I love seeing people’s yearly reading lists. And, as a co-worker and I agreed on, time is really best measured by the books you’ve read. There are not nearly as many as I would have like to have read. However, at the beginning of the year, I felt like I’d never have me-time again, so the fact that I read recreationally at all makes me okay with this amount. And then there’s the fact that I started this blog and a small business and have yet to really figure out how to divvy up my time between all these things.
This list doesn’t count roadtrip audiobooks since I half-listened, half-attempted to appease a crying baby during those. It doesn’t count short stories or poetry or the ten books I started and never finished. (For some reason I feel like I’m trapped in a never-ending cycle of starting The Little Oratory, reading twenty pages, putting it down in favor of something else, and starting the process over again a month or two later. Haalp!)
Anyway, here we go. 2016 in books:
Kristin Lavransdatter: a friend put out a facebook status asking if anyone wanted to form a bookclub to read this with some class notes on the book from one of our college professors. Naturally, lots of us jumped on board. It was such a good read during the winter. Such a good read for having a newborn and having just become a mother for first time and thinking about changing roles and vocations and whatnot.
Till We Have Faces: I can’t believe this was the first time I’d read this, but I really loved it. I loved how Lewis married the archetypal style of a myth with the very personal nature of a novel. It was so rich symbolically, psychologically, spiritually–I’ve already marked it down to reread in the future.
The Death of Ivan Ilyich: technically a novella but damn it, if a read a Tolstoy cover to cover, it’s going on the list. And it really is worth it to give your time over to these sixty pages. I’m always in favor of writing that makes me contemplate my own mortality.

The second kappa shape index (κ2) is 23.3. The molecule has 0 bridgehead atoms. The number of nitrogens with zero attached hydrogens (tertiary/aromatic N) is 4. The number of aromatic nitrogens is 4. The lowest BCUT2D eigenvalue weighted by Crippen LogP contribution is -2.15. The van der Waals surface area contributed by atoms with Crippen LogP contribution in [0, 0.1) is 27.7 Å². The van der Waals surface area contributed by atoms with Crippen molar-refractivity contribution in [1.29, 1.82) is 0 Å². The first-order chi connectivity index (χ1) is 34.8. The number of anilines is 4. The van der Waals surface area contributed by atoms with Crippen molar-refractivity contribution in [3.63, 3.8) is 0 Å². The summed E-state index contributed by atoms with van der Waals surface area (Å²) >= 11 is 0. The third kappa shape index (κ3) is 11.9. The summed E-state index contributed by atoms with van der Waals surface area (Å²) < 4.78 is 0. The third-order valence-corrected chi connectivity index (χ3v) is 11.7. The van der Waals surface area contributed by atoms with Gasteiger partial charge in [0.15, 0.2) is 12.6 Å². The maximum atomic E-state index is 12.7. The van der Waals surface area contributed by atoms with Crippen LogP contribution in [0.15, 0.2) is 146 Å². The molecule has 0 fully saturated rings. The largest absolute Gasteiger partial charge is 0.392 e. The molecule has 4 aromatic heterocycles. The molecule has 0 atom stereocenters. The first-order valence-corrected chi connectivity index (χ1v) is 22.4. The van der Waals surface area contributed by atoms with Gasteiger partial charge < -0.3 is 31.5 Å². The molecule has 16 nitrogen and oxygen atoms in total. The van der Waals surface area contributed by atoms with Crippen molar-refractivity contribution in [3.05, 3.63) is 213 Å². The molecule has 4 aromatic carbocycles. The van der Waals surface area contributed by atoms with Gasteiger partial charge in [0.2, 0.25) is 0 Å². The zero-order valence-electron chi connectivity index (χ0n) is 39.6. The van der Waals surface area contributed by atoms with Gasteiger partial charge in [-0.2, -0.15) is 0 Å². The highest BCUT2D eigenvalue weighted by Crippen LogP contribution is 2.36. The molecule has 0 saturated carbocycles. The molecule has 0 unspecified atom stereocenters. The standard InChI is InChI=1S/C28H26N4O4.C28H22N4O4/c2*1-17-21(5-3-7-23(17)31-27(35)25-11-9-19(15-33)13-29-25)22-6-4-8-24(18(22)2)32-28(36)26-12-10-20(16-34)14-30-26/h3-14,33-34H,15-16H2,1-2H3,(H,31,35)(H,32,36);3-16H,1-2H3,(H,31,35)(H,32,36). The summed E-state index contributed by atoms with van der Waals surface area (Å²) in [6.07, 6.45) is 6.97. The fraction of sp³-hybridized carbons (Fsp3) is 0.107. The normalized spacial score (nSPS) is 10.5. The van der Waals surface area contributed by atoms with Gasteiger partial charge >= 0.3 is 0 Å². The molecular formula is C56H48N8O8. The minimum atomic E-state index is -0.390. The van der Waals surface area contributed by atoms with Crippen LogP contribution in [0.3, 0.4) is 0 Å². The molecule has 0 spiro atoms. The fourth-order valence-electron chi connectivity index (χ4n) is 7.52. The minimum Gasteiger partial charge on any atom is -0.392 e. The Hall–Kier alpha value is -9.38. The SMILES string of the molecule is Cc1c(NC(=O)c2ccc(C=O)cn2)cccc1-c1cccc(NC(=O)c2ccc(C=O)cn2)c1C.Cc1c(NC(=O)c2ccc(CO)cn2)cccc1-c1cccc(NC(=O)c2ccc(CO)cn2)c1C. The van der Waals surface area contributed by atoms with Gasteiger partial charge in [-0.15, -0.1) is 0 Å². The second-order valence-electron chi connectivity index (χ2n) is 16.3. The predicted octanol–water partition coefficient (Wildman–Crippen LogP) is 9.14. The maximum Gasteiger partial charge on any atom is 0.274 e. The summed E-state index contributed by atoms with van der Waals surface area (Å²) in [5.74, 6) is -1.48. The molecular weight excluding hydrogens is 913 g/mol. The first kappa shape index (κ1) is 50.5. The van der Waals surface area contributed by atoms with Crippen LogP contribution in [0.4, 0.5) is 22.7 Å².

All the Light We Cannot See: for the most unpopular vote in the room…I was pretty meh about this one. It was just a stylistic thing, not a plot thing. I kind of felt like I was reading a film script instead of great prose.
The Remains of the Day: Ishiguro writes so finely, so subtly, and reveals so much more than he outright says.
Village Diary: sweet and sassy and British to the bone. You can never go wrong with Miss Read.
Trains and Lovers: I really liked this one or at least the parts that I did like, I really liked. It was thoughtful and understated and kept me interested from start to finish.
The Temperament God Gave You: ugh yes. I needed to read this. Lots of slapping-hand-to-head moments where I realized this is why I react certain ways to things (for good or for worse) and how best to motivate myself to do things. This should be required reading for marriage prep.
What Mothers Do Especially When it Looks Like Nothing: Katherine, who is a book fairy godmother and whose blog is my best internet find of 2016, sent me this after I expressed interest in it, and now I want to send it to all my friends who are new mothers. At our last bookclub meeting, a friend mentioned a quote (I don’t remember who from) that most of salvation history was brought about by ordinary people living their ordinary lives. And that immediately brought me back to this book all about the ordinary but complex, intimate but exhausting, repetitive but ever-new and important work of raising babies.
The Catholic Catalogue: my review here. I’ve read most of this but not cover-to-cover. It’s not that kind of book though, but it is the kind of book that will make your home happier and your faith richer.
A happy New Year’s Eve to you all! May 2017 be filled with good cheer and good books!